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Human Natural Killer T Cells Are Heterogeneous in Their Capacity to Reprogram Their Effector Functions

  • Karla A. Eger,

    Affiliation: Department of Microbiology and Immunology, Vanderbilt University School of Medicine, Nashville, Tennessee, United States of America

  • Mark S. Sundrud,

    Affiliation: Department of Microbiology and Immunology, Vanderbilt University School of Medicine, Nashville, Tennessee, United States of America

    Current address: CBR Institute for Biomedical Research and Department of Pathology, Harvard Medical School, Boston, Massachusetts, United States of America

  • Alison A. Motsinger,

    Affiliation: Center for Human Genetics Research, Vanderbilt University School of Medicine, Nashville, Tennessee, United States of America

  • Michelle Tseng,

    Affiliation: Department of Microbiology and Immunology, Vanderbilt University School of Medicine, Nashville, Tennessee, United States of America

    Current address: Department of Microbiology, New York University School of Medicine, New York, New York, United States of America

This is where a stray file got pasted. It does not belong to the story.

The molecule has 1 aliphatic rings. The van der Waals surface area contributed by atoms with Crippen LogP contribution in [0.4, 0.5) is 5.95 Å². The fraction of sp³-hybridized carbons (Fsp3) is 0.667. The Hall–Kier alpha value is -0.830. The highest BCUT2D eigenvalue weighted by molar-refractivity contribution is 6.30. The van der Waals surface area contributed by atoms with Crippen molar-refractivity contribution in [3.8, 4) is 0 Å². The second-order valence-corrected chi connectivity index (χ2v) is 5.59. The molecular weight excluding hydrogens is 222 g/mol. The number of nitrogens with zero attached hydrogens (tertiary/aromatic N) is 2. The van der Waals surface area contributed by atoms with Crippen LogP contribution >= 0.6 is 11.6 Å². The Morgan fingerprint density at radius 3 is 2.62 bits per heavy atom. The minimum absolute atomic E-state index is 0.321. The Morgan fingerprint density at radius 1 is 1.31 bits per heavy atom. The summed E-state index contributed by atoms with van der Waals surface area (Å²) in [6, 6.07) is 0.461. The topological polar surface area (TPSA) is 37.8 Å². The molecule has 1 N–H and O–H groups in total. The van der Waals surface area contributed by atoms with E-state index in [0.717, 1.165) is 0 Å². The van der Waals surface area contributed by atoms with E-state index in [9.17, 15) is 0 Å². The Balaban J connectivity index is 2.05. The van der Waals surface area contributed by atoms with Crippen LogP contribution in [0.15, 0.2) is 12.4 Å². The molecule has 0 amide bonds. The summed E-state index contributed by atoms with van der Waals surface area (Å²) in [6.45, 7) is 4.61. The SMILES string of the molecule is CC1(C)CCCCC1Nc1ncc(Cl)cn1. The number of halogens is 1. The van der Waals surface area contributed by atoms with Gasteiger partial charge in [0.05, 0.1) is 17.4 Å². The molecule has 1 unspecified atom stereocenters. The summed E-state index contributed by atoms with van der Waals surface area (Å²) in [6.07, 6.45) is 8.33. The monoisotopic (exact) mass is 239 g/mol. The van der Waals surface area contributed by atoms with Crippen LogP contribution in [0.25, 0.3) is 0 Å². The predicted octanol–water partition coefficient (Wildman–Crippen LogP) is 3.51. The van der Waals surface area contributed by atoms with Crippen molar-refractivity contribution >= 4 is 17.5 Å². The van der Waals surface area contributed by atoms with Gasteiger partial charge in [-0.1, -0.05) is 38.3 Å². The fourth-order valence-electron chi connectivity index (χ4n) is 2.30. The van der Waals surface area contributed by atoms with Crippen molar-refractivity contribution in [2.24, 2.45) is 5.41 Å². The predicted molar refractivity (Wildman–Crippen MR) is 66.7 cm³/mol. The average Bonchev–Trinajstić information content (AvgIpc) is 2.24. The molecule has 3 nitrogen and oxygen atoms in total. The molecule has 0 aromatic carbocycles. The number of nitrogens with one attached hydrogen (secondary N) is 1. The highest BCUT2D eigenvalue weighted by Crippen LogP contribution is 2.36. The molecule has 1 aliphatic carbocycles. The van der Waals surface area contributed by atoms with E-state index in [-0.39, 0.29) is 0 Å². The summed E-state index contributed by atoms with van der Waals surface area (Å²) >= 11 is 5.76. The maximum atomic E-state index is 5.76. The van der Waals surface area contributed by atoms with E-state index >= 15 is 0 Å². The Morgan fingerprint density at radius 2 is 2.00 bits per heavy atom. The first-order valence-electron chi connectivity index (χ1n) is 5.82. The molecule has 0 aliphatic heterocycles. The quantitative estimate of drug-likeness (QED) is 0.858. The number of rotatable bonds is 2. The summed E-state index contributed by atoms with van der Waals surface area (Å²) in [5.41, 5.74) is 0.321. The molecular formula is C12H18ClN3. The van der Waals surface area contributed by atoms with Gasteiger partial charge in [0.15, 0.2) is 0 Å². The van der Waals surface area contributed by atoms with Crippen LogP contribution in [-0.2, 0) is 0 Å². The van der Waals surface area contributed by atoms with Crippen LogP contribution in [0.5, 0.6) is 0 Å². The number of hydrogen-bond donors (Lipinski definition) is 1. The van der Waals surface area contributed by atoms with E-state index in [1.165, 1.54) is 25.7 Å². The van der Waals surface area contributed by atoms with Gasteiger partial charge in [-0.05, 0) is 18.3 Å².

• Luc Van Kaer,

    Affiliation: Department of Microbiology and Immunology, Vanderbilt University School of Medicine, Nashville, Tennessee, United States of America

  • Derya Unutmaz

    To whom correspondence should be addressed. E-mail: Derya.Unutmaz@med.nyu.edu

    Affiliation: Department of Microbiology and Immunology, Vanderbilt University School of Medicine, Nashville, Tennessee, United States of America

    Current address: Department of Microbiology, New York University School of Medicine, New York, New York, United States of America

Human Natural Killer T Cells Are Heterogeneous in Their Capacity to Reprogram Their Effector Functions

  • Karla A. Eger, 
  • Mark S. Sundrud, 
  • Alison A. Motsinger, 
  • Michelle Tseng, 
  • Luc Van Kaer, 
  • Derya Unutmaz
PLOS
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Abstract

Background